RISD Architecture 15'
Brown University, Brown Institute of Brain Science
“A key aspect of creativity is the process of finding great metaphors-symbols that represent something else.” Ray Kurzweil, How to Create a Mind
By emulating brain processes, one can better interpolate the mind / brain relationship. This can lead the way for insight into the way one thinks about ordering space, program, and the architectural organization of cooperative work environments.
Working with Brown University’s Brown Institute for Brain Science (BIBS), one can begin to fathom bringing together researchers from the Departments of Neuroscience, Cognitive and Linguistic Science, Physics, and the Division of Applied Mathematics. In addition, BIBS will be joining forces with the Norman Prince Neurosciences Institute at Rhode Island Hospital, bringing together clinical neuroscience departments of Neurology, Neurosurgery and Psychiatry. Combining these distinct fields creates an interdisciplinary approach with hopes to yield breakthroughs.
Working closely with Brown University’s Neuroscience Department, granted the opportunity for direct experiments and demonstrations, analogous modeling, presentations by prominent brain researchers, and relevant tours of Brown University’s laboratories and hospital clinical space.
As with the brain, the optimal goal is to bring these related, yet separated practices or parts together, to work as a single entity.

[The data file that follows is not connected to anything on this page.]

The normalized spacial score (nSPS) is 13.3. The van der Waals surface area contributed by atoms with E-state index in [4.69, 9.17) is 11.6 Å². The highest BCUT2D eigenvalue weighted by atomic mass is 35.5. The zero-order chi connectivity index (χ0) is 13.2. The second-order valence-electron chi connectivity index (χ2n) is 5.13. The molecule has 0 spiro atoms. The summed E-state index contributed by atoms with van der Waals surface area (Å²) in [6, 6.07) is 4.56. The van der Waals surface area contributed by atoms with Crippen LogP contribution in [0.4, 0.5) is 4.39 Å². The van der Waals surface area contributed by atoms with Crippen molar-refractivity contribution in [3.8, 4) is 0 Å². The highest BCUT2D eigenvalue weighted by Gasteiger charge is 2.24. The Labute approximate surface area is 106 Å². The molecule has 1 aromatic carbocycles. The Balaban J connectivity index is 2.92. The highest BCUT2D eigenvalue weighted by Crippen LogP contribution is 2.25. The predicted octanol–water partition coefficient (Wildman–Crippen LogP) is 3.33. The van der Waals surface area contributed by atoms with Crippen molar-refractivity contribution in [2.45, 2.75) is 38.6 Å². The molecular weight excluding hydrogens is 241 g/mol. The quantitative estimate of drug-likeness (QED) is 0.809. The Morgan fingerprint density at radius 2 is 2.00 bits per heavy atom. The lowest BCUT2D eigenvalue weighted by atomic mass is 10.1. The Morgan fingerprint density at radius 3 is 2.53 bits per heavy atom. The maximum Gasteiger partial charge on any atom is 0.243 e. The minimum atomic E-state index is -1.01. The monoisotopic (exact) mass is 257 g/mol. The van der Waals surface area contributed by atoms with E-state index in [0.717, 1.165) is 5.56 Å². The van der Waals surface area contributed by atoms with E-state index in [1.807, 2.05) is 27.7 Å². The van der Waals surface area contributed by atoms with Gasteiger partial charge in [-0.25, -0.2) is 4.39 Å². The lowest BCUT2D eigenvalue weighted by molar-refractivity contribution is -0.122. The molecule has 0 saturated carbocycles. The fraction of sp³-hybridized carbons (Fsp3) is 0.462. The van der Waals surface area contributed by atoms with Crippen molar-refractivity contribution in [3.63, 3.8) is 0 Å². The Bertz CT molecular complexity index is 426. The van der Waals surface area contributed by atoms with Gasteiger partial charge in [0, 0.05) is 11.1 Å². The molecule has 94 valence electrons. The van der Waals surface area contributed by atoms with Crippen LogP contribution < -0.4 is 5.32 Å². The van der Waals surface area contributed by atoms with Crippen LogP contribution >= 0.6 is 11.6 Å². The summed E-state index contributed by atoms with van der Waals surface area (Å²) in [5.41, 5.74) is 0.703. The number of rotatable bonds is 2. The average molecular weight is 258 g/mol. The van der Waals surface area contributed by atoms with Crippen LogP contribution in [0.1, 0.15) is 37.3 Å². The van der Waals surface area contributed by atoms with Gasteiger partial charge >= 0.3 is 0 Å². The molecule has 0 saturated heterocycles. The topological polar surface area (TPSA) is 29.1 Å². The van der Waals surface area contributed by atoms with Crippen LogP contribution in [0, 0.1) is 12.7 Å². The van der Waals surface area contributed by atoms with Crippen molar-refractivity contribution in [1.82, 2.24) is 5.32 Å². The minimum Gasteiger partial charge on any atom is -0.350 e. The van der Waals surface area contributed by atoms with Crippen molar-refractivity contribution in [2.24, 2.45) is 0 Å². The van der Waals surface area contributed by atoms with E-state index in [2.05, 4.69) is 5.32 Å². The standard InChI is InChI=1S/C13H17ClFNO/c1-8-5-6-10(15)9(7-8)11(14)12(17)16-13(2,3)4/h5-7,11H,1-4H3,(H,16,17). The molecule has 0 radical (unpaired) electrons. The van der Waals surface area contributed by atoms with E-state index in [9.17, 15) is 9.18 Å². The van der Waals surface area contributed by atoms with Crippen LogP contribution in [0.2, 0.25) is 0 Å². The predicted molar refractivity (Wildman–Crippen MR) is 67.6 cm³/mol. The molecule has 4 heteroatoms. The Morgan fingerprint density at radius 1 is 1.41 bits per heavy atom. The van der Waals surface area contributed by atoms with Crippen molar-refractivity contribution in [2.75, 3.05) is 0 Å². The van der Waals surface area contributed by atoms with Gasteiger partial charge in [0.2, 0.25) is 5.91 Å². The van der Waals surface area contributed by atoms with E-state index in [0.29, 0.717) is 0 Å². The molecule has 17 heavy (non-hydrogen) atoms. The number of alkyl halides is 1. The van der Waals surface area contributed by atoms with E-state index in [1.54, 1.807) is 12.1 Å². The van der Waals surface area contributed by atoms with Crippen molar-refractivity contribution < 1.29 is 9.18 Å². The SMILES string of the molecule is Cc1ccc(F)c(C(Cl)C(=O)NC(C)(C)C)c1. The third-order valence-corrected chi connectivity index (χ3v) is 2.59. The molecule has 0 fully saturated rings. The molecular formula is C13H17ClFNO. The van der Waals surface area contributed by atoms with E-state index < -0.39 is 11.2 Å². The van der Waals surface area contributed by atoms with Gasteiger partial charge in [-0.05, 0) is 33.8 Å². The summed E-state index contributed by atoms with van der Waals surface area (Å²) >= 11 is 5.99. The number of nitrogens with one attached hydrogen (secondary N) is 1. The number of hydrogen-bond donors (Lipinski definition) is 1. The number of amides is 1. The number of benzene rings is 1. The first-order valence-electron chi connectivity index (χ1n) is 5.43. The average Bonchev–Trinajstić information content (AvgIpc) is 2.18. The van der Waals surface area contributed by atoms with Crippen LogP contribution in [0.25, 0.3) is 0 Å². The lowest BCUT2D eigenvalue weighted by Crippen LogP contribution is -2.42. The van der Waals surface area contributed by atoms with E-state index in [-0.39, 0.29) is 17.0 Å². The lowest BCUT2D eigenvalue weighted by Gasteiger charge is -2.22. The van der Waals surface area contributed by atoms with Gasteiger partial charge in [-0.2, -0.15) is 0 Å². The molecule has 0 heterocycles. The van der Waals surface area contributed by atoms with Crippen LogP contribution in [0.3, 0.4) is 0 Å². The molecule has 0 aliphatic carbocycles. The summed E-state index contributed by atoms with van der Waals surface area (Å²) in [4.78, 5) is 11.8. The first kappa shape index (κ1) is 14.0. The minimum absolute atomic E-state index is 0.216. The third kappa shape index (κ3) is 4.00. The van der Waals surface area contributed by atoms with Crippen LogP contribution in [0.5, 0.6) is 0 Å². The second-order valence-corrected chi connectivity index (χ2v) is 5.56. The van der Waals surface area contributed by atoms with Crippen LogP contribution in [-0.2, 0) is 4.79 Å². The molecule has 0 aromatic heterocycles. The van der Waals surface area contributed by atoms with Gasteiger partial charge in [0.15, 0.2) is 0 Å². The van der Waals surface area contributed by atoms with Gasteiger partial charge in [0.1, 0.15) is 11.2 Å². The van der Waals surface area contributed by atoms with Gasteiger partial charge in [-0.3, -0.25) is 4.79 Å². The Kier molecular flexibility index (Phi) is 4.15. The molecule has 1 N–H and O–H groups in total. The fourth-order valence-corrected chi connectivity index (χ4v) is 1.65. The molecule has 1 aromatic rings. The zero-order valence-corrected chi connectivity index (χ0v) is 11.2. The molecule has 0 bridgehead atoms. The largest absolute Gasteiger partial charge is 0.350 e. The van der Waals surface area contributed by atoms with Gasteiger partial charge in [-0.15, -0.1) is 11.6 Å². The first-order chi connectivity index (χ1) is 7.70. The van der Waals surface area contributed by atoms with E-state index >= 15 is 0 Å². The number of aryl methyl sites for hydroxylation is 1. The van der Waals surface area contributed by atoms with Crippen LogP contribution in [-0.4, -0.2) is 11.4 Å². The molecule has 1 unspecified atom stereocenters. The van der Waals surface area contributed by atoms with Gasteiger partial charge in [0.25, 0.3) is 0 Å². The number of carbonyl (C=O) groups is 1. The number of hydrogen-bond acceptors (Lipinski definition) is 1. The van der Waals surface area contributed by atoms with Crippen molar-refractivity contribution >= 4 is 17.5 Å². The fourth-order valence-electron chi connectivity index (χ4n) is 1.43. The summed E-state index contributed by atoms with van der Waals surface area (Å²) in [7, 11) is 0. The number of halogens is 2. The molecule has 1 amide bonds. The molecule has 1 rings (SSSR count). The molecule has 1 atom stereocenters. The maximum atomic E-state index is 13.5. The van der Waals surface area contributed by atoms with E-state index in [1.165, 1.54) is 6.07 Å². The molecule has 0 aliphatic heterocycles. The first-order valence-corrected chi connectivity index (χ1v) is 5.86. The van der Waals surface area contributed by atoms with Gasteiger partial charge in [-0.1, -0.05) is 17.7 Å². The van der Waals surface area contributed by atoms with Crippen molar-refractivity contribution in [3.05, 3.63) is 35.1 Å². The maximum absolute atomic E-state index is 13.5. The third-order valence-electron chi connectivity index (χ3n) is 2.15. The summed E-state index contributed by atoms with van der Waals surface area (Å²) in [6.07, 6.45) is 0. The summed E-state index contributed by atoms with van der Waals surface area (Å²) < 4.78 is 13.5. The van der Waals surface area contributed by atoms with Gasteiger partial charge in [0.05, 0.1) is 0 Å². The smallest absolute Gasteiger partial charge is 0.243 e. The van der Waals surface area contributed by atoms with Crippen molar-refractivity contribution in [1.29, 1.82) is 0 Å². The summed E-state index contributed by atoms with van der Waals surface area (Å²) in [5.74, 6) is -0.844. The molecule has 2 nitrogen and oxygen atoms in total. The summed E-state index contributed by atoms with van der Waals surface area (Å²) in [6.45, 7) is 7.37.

The Corpus Callosum is home to 300 million contralateral axon projections. It is the largest white matter in the human brain and the reason we are able to get dressed in the morning. At its essence, it is a channel that connects the two hemispheres of our brain. Through this connection, fosters unity. It allows the two halves of the brain to respond and interact. Cutting or blocking areas of communication creates a disconnect of the whole, inevitably leading it to fail.
Each model works as a unit. Each piece is able to respond to the actions of every other, creating a matrix of connections. However, if part of the connection is cut, the relationship will eventually falter.
Perception vs. Conception
By distorting light, I created a space that fluctuates based on directionality. Thus, altering one’s perception of space from their conception of it. Working with extruded geometries allowed for me to create two like spaces that are radically different experiences. A shared wall creates interplay between the two sides, creating a space that contracts and expands. Angled apertures create the illusion of a closed or an open roof based upon the users point of view. Light radiates along the curved interior walls, extenuating the distorted space.